** New orphan rescue Part 1 **
The last few days have been tough as we had more severe thunderstorms and critical repair work to substations knocking out our power yet again for 3 days. Admidst all of the battles our Team faces without power, we had a phone call on Saturday about an orphaned white rhino calf. The trip to fetch the baby was a stressful one to say the least, as high temperatures and a trailer breakdown resulted in a 7 hour trip to the pickup point and back.
The baby, a little girl, who was thought to be around 8 months old, had a very rough couple of days. After losing her mother to poachers she had suffered severe dehydration, ended up being trapped in a water provision and with the additional stress of the capture we expected an extremely traumatized little calf. It was obvious that winter had taken its toll on her too as her body condition is low and there are clear stress lines on all her toenails (hooves). But our team got home safely and quickly connected the little one to an IV line to get her rehydrated.
The calf crashed late Saturday night as her body and organs took the shock of everything that had happened. Her blood glucose levels dropped severely to 0.8 mmol (normal range is between 3.5 and 7.5), her body temperature fell drastically and she was in and out of consciousness most of the time, getting up once or twice just to collapse again. Supportive care & monitoring from our very worried & stressed team continued throughout the night. Not the easiest task during a power outage but done with smiles, positivity and a good strong cup of coffee ☕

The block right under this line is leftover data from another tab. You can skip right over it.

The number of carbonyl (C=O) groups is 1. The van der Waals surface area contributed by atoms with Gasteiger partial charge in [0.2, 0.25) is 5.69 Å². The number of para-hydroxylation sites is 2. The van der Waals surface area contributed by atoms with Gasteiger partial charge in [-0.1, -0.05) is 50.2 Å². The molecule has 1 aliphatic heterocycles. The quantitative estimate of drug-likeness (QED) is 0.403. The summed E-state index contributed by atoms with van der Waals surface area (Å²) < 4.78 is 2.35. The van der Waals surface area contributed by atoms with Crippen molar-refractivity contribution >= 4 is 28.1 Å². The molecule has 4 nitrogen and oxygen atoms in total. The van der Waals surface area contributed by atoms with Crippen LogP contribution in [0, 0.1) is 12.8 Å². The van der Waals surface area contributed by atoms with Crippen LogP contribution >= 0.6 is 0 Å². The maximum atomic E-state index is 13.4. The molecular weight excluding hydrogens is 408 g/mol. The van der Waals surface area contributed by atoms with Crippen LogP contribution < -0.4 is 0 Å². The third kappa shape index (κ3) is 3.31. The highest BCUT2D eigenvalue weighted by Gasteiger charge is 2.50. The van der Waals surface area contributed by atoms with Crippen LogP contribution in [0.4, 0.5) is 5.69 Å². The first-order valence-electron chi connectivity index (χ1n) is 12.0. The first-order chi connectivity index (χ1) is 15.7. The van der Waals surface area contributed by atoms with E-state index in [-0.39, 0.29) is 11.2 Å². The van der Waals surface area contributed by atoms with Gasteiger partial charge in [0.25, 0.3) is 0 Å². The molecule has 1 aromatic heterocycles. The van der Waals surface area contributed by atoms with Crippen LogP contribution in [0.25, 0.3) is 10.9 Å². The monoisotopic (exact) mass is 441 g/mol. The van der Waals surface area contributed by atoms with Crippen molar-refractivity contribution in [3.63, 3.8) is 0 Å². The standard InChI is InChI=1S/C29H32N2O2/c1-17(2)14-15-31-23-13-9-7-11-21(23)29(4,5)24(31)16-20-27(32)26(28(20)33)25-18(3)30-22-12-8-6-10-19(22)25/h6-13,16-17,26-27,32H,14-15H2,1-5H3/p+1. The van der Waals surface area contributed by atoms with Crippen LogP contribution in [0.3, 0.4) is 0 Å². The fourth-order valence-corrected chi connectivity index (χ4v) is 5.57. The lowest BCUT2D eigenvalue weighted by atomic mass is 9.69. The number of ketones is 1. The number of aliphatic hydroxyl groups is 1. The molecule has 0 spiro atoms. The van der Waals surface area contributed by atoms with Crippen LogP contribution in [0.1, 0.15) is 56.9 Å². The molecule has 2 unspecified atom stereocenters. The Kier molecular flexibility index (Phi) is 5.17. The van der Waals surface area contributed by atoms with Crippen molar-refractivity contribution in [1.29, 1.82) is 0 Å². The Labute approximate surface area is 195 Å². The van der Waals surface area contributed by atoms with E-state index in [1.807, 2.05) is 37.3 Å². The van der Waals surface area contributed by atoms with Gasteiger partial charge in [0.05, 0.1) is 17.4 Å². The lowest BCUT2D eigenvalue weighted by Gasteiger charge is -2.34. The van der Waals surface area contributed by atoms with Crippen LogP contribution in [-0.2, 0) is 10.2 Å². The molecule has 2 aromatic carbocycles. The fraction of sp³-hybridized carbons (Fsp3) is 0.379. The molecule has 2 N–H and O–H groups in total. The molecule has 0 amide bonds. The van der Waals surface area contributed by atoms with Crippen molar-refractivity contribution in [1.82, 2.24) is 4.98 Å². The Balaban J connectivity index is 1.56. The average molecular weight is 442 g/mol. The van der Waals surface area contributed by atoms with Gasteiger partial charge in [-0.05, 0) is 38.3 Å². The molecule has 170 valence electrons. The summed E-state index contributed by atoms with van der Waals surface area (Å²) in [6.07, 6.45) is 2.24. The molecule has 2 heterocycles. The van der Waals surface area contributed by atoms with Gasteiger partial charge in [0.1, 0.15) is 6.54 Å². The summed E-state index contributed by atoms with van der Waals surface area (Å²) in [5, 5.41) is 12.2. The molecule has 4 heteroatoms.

17 November 2021 – ** New Orphan Rescue Part 2 **
Our new little arrival left orphaned by poachers, who had crashed hours after she arrived, quickly took to a bottle of electrolytes. It was evident that she was desperate for nourishment as she took the bottle laying down on the first try. Her blood glucose levels and body temperature had been very low the first 24 hours and she received supplements in the IV to aid her liver function. By the 2nd night at the orphanage her vitals improved and she moved around in the overnight room more & more.
She had paced continuously by midnight so it was decided to completely remove her blindfold, earplugs and IV to help her settle. This had to be done during the power outage, so our carers decided to do it from behind the room barrier, for safety reasons. She immediately settled, slept well and came up to the barrier to drink. By midday our carers could enter into her room. She still is very jumpy with any movement outside the room and her glucose levels fluctuating but she is stable and improving drastically.
The photo below shows the drastic effect of severe dehydration. We are left astonished as the electrolytes, milk and IV had made a remarkable difference in this orphan. The photos were taken 45 hours apart.
19 November 2021 – Update
The new baby we admitted almost a week ago is doing really well. She has started eating dry food, drinks well and her blood sugar levels are slowly but surely stabilizing. She is very dependent on company and follows her carers very closely, responding immediately when they call and laying down as close as she possibly can. It is evident that she has a very sweet temperament and the next step for her would be introduction to a new friend.
“Our baby girl has been named Amali, which means “Hope” in Swahili. With every orphan we take in, we cling to the the hope in our hearts. When you are sitting there at 2am as a rhino carer, next to a baby that has lost everything, crashing, with a heartbeat that gets slower every time you check, and her body ice cold to your touch, and you feel you have nothing left inside, you keep remembering that there is hope. With everything in life, there is always hope. And Amali is proof of that”. – a grateful rhino mom 🌹